Colorado hospitals are on a $3.4 billion building boom.
That’s the total value of some 50 hospital construction projects occurring all over the state, a Colorado Public News examination has found.
This expansion is occurring at a time of great change in the industry, with some factors driving demand up, while others drive it down. The high cost of health care was cited as the second most important issue facing the country in polls during the fall election.
Colorado Public News found five new hospitals underway or opened within the past three years, from Denver to Rangely in northwestern Colorado.
Eleven major additions have been undertaken in Aspen, Boulder, Grand Junction and Pueblo, as well as Denver and its suburbs. They range from new towers full of inpatient beds, to stand-alone emergency rooms, surgery centers and clinics.
Some of the new construction begs the question of just what constitutes a hospital anymore. The $100 million branch Children’s Hospital being built in a southern Denver suburb has surgery, imaging, diagnostics, everything expected in a hospital – but just 12 beds designed to keep people overnight or for longer periods of time. By contrast, the main Children’s has just expanded to 414 inpatient beds.
“We have many, many more patients” being treated in less than a day, explained Jerrod Milton, vice president of operations for Children’s, on a recent cold, windy day at the construction site for the new hospital. In fact, Children’s has seen the number of such outpatients grow by 70 percent in the five years. “This is our goal – it’s to try to keep people out of the hospital,” Milton said.
Increased outpatient care is reducing the need for hospital beds, but other factors complicate the picture. The federal health care law is expected to insure half a million more Coloradans beginning in 2014, raising demand for hospital procedures. At the same time, the state expects a 54 percent rise in the current decade in the number of Coloradans 65 and over, and they will need more care as they age.
CEOs must figure out how all these trends will affect their expensive investments in buildings.
“The future of healthcare is unknown for everybody,” said Bain Farris, CEO of Saint Joseph in central Denver. “But none of us believes there will be more money.”
Nevertheless, Farris is rolling the dice right now on the state’s most expensive current hospital project, a $623 million new hospital.
That’s because he needs a more energy-efficient building as cost pressures mount. The latest equipment – robotic surgery, giant imaging scanners and the like – demands more room, more power, and more cooling. He also needs a hospital designed for inpatients who are more ill than in the past, because the healthier ones go home more quickly.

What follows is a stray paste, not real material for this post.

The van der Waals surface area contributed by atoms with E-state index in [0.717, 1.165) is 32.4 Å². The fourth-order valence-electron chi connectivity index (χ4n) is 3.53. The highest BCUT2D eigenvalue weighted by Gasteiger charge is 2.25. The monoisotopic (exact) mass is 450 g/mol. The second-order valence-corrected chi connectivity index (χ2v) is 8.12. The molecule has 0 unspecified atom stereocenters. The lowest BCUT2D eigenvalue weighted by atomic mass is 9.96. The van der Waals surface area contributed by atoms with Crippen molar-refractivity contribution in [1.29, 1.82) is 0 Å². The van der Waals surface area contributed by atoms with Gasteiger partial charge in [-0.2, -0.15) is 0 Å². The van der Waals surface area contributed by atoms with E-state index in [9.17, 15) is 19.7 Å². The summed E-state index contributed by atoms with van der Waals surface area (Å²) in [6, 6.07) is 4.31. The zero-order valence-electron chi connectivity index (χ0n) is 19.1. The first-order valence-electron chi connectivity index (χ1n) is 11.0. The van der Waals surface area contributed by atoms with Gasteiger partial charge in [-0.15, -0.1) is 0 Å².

So how can Colorado patients afford all this? Hospital administrators insist that costs will drop as they reduce the time patients stay.
“Theoretically, there should be less patient demand, but we don’t know when that is going to hit us,” said Bruce Schroffel, CEO of University of Colorado Health. Its University Hospital in Aurora is building the largest inpatient expansion in the state.
Donna Lynne, CEO of Kaiser Permanente, doesn’t envy the hospitals’ positions. “Building today for hospitals is a risky business,” she said. “Everything is being done outpatient.” Her group’s patients don’t even want to go to the doctor’s office, much less a hospital, she said. “People want to take a picture of the mole on their arm, send an email to the doctor and get a message back” letting them know what to do next.
Hospitals also face the likelihood of a major change in the way they are paid, says Colorado Business Group on Health, which promotes lower costs and higher quality. One experiment in Colorado would give certain hospitals a pre-set payment for treatments, leaving any extra cost for avoidable complications on the hospital. A number of the construction projects are switching from two-bed rooms to private rooms, in part to reduce hospital-borne infections.
The wave of hospital construction also is being spurred by low costs.
“The economy has dragged down the cost of capital,” Milton said.
Those low interest rates are joined by low building costs, as construction companies desperate to remain in business through the recession have cut their prices to snag the hospital work.
Hospitals across the state also are building to cope with change.
Aspen Valley Hospital is spending $78 million to triple its size, without changing its total 25 inpatient beds. Given its high-cost location, the hospital is even building 18 apartments for employees.
Many of the new facilities are gorgeous, with fireplaces and atriums replacing cramped lobbies. Children’s Hospital’s Milton said there is quite a bit of research showing the “colors and light and arts and all of that complement the healing process, and help get people out of the hospital quicker.”
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